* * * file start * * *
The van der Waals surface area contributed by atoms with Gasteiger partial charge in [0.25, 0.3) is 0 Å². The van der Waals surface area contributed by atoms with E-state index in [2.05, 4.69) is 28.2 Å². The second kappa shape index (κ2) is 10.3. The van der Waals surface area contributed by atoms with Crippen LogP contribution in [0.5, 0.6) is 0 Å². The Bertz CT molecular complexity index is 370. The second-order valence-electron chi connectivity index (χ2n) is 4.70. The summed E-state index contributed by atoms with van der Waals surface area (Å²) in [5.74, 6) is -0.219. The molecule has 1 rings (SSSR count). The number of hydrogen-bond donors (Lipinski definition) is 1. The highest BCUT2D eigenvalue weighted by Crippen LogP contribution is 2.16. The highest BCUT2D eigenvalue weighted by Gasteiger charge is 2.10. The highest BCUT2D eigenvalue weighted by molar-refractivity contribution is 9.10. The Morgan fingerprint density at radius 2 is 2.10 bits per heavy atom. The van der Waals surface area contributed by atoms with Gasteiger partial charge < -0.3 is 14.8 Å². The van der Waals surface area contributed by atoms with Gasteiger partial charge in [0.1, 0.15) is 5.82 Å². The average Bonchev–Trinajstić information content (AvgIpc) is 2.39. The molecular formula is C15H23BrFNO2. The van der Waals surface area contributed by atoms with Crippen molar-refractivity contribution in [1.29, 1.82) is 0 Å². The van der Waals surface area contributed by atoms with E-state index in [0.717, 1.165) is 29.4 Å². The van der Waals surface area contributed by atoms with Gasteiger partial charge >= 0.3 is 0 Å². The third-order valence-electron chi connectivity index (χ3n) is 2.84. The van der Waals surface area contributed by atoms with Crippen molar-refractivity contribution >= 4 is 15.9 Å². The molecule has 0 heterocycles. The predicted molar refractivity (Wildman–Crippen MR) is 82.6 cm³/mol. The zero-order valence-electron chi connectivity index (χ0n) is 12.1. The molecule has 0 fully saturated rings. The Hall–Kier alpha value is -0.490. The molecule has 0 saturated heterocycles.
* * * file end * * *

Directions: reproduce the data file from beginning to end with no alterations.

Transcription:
The van der Waals surface area contributed by atoms with Gasteiger partial charge in [0.25, 0.3) is 0 Å². The van der Waals surface area contributed by atoms with E-state index in [2.05, 4.69) is 28.2 Å². The second kappa shape index (κ2) is 10.3. The van der Waals surface area contributed by atoms with Crippen LogP contribution in [0.5, 0.6) is 0 Å². The Bertz CT molecular complexity index is 370. The second-order valence-electron chi connectivity index (χ2n) is 4.70. The summed E-state index contributed by atoms with van der Waals surface area (Å²) in [5.74, 6) is -0.219. The molecule has 1 rings (SSSR count). The number of hydrogen-bond donors (Lipinski definition) is 1. The highest BCUT2D eigenvalue weighted by Crippen LogP contribution is 2.16. The highest BCUT2D eigenvalue weighted by Gasteiger charge is 2.10. The highest BCUT2D eigenvalue weighted by molar-refractivity contribution is 9.10. The Morgan fingerprint density at radius 2 is 2.10 bits per heavy atom. The van der Waals surface area contributed by atoms with Gasteiger partial charge < -0.3 is 14.8 Å². The van der Waals surface area contributed by atoms with Gasteiger partial charge in [0.1, 0.15) is 5.82 Å². The average Bonchev–Trinajstić information content (AvgIpc) is 2.39. The molecular formula is C15H23BrFNO2. The van der Waals surface area contributed by atoms with Crippen molar-refractivity contribution in [1.29, 1.82) is 0 Å². The van der Waals surface area contributed by atoms with E-state index in [0.717, 1.165) is 29.4 Å². The van der Waals surface area contributed by atoms with Gasteiger partial charge >= 0.3 is 0 Å². The third-order valence-electron chi connectivity index (χ3n) is 2.84. The van der Waals surface area contributed by atoms with Crippen molar-refractivity contribution >= 4 is 15.9 Å². The molecule has 0 heterocycles. The predicted molar refractivity (Wildman–Crippen MR) is 82.6 cm³/mol. The zero-order valence-electron chi connectivity index (χ0n) is 12.1. The molecule has 0 fully saturated rings. The Hall–Kier alpha value is -0.490. The molecule has 0 saturated heterocycles.